Proposed budget deal includes social spending rise

President Pedro Sánchez (L) and Podemos' general secretary Pablo Iglesias at budget accord signing. Photo: El País
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President Pedro Sánchez of the Spanish Socialist party (PSOE) and Podemos General Secretary Pablo Iglesias signed an accord Thursday for increased social spending and new taxes on businesses and Spain’s wealthiest citizens as part of the government’s 2019 federal budget proposal, which Sánchez is to take to the European Commission in Brussels next week with an eye to securing crucial EU approval.

The budget proposal agreed Thursday includes an increase in the minimum wage for Spanish workers, greater protection for renters and regulation of the rental housing market to ensure more affordable housing, reduction of utility bills for homeowners and measures aimed to move Spain toward a more environmentally sustainable economy. It also includes reforms to Spain’s national electoral law and an end to antiquated laws prohibiting strike action by labour unions. Some of the anticipated social spending in the budget would be financed by a new 1 percent annual tax on the fortunes of individuals and families that are in excess of 10 million euros.

The PSOE-Podemos proposal is still far from approval by Spain’s Congress and could well remain a showcase budget, simply demonstrating that a left-wing government in Spain can gain EU approval of significant increases social spending, following years of austerity budgets under the conservative Partido Popular (PP) government under former President Mariano Rajoy.

That’s because once EU approval is secured as expected through the efforts of Spanish Economy Minister Nadia Calviño, formerly director general of the European Commission’s budget department, it must still be approved by the slim majority of votes cobbled together among Spain’s political left and regional nationalist parties that brought Sanchez to power in a no-confidence vote against Rajoy in June.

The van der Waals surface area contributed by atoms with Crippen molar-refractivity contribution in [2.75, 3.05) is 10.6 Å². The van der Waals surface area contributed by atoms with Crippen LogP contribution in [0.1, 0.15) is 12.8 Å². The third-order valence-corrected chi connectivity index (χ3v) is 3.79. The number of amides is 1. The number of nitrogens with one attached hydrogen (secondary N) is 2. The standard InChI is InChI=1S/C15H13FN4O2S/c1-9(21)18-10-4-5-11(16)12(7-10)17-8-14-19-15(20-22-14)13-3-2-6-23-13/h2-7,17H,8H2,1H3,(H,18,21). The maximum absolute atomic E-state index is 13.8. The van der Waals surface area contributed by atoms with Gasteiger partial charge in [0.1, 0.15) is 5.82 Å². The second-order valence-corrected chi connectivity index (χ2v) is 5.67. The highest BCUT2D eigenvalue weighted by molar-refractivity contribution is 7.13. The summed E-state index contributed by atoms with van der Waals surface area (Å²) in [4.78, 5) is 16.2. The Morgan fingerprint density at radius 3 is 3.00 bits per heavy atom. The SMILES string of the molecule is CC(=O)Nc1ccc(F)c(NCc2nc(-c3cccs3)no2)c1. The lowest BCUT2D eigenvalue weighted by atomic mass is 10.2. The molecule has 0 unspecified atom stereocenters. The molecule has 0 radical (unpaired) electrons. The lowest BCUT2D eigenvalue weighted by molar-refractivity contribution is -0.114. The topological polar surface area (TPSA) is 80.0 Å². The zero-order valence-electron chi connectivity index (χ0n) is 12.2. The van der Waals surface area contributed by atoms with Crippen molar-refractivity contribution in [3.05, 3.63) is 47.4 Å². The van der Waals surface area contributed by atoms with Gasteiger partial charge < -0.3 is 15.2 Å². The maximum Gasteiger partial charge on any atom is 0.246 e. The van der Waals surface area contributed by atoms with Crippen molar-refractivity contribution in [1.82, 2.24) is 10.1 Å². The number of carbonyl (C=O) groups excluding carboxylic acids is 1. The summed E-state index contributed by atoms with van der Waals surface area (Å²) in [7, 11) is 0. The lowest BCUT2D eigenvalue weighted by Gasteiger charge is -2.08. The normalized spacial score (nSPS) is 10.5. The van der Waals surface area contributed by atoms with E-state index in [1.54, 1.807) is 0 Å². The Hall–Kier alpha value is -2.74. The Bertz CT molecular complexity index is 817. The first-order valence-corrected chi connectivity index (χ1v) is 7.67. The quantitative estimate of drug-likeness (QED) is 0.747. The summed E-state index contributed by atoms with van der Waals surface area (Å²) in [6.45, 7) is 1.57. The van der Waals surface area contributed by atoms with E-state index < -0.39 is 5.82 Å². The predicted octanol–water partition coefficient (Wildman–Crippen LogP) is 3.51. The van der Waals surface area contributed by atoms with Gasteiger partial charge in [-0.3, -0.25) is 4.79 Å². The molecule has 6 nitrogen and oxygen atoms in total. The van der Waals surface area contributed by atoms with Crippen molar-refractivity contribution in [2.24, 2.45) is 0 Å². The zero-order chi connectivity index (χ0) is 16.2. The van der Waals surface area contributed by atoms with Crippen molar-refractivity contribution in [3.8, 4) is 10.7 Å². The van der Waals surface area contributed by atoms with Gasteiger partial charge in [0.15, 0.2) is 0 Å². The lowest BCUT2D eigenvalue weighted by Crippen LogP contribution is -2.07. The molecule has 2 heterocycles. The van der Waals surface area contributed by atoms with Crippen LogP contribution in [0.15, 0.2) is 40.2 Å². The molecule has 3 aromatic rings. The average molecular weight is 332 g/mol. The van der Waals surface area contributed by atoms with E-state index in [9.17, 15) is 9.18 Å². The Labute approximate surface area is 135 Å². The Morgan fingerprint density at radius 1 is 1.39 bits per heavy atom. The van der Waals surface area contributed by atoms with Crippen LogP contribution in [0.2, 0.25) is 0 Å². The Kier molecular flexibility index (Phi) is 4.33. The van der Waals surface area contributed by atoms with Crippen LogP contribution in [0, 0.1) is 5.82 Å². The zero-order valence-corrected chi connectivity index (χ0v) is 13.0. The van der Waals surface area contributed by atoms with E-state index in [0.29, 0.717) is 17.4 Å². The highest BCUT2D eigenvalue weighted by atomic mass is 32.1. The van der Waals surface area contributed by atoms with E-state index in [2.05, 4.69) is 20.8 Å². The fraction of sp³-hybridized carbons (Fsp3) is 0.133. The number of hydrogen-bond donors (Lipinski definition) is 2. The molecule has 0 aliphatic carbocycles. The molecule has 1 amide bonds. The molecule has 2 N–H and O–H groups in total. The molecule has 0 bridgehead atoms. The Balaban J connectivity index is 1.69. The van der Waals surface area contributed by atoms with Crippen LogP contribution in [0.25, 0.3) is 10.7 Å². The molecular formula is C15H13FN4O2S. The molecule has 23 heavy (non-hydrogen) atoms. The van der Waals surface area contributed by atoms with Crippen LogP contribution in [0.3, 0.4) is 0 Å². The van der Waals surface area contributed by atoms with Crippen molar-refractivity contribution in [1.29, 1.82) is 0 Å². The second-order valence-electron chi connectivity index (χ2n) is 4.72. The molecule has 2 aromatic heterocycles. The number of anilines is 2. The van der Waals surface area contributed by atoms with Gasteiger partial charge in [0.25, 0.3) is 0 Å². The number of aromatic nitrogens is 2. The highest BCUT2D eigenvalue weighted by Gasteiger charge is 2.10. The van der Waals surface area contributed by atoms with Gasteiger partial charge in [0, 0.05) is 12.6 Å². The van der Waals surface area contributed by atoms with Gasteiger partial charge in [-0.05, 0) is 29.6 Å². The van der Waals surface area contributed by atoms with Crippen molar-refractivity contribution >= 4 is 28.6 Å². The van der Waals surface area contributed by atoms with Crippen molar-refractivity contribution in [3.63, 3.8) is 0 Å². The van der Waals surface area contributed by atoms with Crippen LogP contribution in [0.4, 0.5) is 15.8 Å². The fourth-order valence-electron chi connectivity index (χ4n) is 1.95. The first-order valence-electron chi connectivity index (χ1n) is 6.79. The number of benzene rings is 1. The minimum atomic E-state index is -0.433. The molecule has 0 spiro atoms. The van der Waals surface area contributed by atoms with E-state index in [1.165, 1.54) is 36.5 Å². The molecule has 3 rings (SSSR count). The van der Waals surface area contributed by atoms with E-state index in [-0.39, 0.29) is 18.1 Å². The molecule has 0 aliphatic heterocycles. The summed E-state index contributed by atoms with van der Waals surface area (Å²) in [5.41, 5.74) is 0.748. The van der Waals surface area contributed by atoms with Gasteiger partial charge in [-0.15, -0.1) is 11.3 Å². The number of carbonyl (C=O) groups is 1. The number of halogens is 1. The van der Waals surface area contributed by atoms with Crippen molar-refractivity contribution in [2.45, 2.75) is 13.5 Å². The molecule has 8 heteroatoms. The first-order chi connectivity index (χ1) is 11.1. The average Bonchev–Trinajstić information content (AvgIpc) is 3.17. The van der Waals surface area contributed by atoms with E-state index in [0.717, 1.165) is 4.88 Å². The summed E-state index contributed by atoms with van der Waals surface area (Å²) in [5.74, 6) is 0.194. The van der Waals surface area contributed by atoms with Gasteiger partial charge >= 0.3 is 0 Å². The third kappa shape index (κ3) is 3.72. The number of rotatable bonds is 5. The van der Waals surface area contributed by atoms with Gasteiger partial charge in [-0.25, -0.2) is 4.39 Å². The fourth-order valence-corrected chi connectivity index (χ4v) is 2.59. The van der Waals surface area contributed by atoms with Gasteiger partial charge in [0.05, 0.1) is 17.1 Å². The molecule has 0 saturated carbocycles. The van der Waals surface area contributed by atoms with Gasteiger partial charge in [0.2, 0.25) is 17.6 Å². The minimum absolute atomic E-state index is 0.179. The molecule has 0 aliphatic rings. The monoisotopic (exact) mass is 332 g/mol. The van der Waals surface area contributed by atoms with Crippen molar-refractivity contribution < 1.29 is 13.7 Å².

Already the PP and centre-right Ciudadanos party are criticizing the PSOE-Podemos accord, with PP spokesman Ignacio Cosidó in Spain’s Senate relying on “red scare” tactics, saying that having Podemos anywhere near management of the economy will mean that Spaniards “will be suffering from hunger in a few years, just like in Venezuela”.

Of greater concern for the Sánchez government, however, is the frail coalition that brought him to power, with the centre-right regional Partido Nacionalista Vasco (PNV) and Partit Demòcrata Europeu Català (PDeCAT, Catalan European Democratic Party) unlikely to warm to tax increases that would negatively impact their regional business power base.

At the same time, congressional spokesman Joan Tardà of Esquerra Republicana de Catalunya (ERC, Republican Left of Catalonia) made it very clear this week that as much as his party might favor a budget with a pronounced social agenda, it intends to vote against the PSOE-Podemos budget unless the Sánchez government agrees to pressure prosecutors to release Catalan politicians from preventive detention while awaiting trial on charges related to last year’s illegal independence referendum for Catalonia.

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